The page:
One of the more common issues with solar cell efficiency is their inability to move with the sun as it crosses the sky. While large scale solar panels can be fitted with bulky motorized trackers, those with rooftop solar panels do not have that luxury. In an effort to solve this issues, researchers are drawing some inspiration from art in their mission toward higher solar efficiency.
Scientists are applying some of the shapes and designs from the ancient art of kirigami—the Japanese art of paper cutting—to develop a solar cell that can capture up to 36 percent more energy due to the design’s ability to grab more sun.
“The design takes what a large tracking solar panel does and condenses it into something that is essentially flat,” said Aaron Lamoureux, a doctoral student in materials science and engineering and first author on the paper.
In the United States alone, there are currently over 20,000 MW of operational solar capacity. Nearly 640,000 U.S. homes have opted to rely on solar power. However, if the home panels were able to follow the sun’s movement on a daily basis, we could see a dramatic increase in efficiency and usage.
“The beauty of our design is, from the standpoint of the person who’s putting this panel up, nothing would really change,” said Max Shtein, associate professor of materials science and engineering. “But inside, it would be doing something remarkable on a tiny scale: the solar cell would split into tiny segments that would follow the position of the sun in unison.”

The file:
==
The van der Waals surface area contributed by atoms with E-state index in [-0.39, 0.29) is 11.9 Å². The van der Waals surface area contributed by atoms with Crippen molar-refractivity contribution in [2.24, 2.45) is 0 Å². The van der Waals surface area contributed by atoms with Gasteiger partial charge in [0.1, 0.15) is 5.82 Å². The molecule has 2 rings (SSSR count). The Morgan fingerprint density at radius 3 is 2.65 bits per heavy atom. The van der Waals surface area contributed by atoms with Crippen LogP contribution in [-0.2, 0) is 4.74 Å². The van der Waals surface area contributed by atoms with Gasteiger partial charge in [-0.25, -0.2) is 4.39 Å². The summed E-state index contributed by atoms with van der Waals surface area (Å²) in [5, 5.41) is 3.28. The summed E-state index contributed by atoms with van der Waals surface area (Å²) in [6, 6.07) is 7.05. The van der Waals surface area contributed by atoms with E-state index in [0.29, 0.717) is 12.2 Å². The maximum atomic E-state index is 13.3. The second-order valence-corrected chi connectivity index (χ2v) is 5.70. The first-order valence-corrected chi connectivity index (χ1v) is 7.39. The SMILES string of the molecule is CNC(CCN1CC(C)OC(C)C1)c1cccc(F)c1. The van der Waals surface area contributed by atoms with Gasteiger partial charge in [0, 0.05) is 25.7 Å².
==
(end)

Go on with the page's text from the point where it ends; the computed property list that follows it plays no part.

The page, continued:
This from the University of Michigan:
The optimized design is effective because it stretches easily, allowing a lot of tilt without losing much width. According to the team’s simulations of solar power generation during the summer solstice in Arizona, it is almost as good as a conventional single-axis tracker, offering a 36 percent improvement over a stationary panel. Conventional trackers produce about 40 percent more energy than stationary panels under the same conditions, but they are bulky, prone to catching the wind and ten or more times heavier.
If the development proves successful, the already growing solar industry could see another boom.[Image: Michigan State University]
Check out more research happening in solar energy.